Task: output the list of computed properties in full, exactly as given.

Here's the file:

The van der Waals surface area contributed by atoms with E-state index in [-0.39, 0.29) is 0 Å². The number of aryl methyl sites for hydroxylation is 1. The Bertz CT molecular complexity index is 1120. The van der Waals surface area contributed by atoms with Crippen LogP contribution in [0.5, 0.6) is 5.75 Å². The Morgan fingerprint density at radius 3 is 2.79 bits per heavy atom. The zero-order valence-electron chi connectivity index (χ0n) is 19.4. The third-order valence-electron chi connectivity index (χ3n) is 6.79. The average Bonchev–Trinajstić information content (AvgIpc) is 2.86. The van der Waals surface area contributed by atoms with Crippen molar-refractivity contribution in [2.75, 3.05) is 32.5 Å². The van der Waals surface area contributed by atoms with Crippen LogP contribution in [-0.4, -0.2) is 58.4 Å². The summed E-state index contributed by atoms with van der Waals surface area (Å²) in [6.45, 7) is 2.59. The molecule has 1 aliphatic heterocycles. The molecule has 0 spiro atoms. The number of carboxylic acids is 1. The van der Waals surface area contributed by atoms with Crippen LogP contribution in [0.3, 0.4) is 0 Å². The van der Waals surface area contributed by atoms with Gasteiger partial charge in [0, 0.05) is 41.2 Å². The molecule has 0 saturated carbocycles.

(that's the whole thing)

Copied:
The van der Waals surface area contributed by atoms with E-state index in [-0.39, 0.29) is 0 Å². The number of aryl methyl sites for hydroxylation is 1. The Bertz CT molecular complexity index is 1120. The van der Waals surface area contributed by atoms with Crippen LogP contribution in [0.5, 0.6) is 5.75 Å². The Morgan fingerprint density at radius 3 is 2.79 bits per heavy atom. The zero-order valence-electron chi connectivity index (χ0n) is 19.4. The third-order valence-electron chi connectivity index (χ3n) is 6.79. The average Bonchev–Trinajstić information content (AvgIpc) is 2.86. The van der Waals surface area contributed by atoms with Crippen molar-refractivity contribution in [2.75, 3.05) is 32.5 Å². The van der Waals surface area contributed by atoms with Crippen LogP contribution in [-0.4, -0.2) is 58.4 Å². The summed E-state index contributed by atoms with van der Waals surface area (Å²) in [6.45, 7) is 2.59. The molecule has 1 aliphatic heterocycles. The molecule has 0 spiro atoms. The number of carboxylic acids is 1. The van der Waals surface area contributed by atoms with Crippen LogP contribution in [0.3, 0.4) is 0 Å². The van der Waals surface area contributed by atoms with Gasteiger partial charge in [0, 0.05) is 41.2 Å². The molecule has 0 saturated carbocycles.